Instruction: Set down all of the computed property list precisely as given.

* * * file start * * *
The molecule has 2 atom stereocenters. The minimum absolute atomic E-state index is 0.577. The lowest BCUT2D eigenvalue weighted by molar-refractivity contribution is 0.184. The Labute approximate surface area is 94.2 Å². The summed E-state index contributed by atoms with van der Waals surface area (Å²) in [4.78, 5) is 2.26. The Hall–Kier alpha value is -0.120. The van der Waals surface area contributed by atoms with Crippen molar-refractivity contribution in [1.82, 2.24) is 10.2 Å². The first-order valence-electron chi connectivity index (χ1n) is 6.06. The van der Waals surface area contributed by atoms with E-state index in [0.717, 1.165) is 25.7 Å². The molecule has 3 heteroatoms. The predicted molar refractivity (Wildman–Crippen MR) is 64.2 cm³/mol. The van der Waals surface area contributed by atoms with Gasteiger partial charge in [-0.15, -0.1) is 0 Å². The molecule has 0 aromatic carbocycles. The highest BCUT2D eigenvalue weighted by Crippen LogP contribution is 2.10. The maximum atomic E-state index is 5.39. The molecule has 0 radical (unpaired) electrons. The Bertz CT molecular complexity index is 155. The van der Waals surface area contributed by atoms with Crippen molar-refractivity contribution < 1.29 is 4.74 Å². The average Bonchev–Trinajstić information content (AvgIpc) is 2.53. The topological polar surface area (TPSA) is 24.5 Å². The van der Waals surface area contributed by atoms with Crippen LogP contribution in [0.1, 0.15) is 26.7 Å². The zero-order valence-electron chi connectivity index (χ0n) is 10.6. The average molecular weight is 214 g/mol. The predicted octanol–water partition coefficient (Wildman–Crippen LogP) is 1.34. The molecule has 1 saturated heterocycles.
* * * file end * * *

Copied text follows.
The molecule has 2 atom stereocenters. The minimum absolute atomic E-state index is 0.577. The lowest BCUT2D eigenvalue weighted by molar-refractivity contribution is 0.184. The Labute approximate surface area is 94.2 Å². The summed E-state index contributed by atoms with van der Waals surface area (Å²) in [4.78, 5) is 2.26. The Hall–Kier alpha value is -0.120. The van der Waals surface area contributed by atoms with Crippen molar-refractivity contribution in [1.82, 2.24) is 10.2 Å². The first-order valence-electron chi connectivity index (χ1n) is 6.06. The van der Waals surface area contributed by atoms with E-state index in [0.717, 1.165) is 25.7 Å². The molecule has 3 heteroatoms. The predicted molar refractivity (Wildman–Crippen MR) is 64.2 cm³/mol. The van der Waals surface area contributed by atoms with Gasteiger partial charge in [-0.15, -0.1) is 0 Å². The molecule has 0 aromatic carbocycles. The highest BCUT2D eigenvalue weighted by Crippen LogP contribution is 2.10. The maximum atomic E-state index is 5.39. The molecule has 0 radical (unpaired) electrons. The Bertz CT molecular complexity index is 155. The van der Waals surface area contributed by atoms with Crippen molar-refractivity contribution < 1.29 is 4.74 Å². The average Bonchev–Trinajstić information content (AvgIpc) is 2.53. The topological polar surface area (TPSA) is 24.5 Å². The van der Waals surface area contributed by atoms with Crippen LogP contribution in [0.1, 0.15) is 26.7 Å². The zero-order valence-electron chi connectivity index (χ0n) is 10.6. The average molecular weight is 214 g/mol. The predicted octanol–water partition coefficient (Wildman–Crippen LogP) is 1.34. The molecule has 1 saturated heterocycles.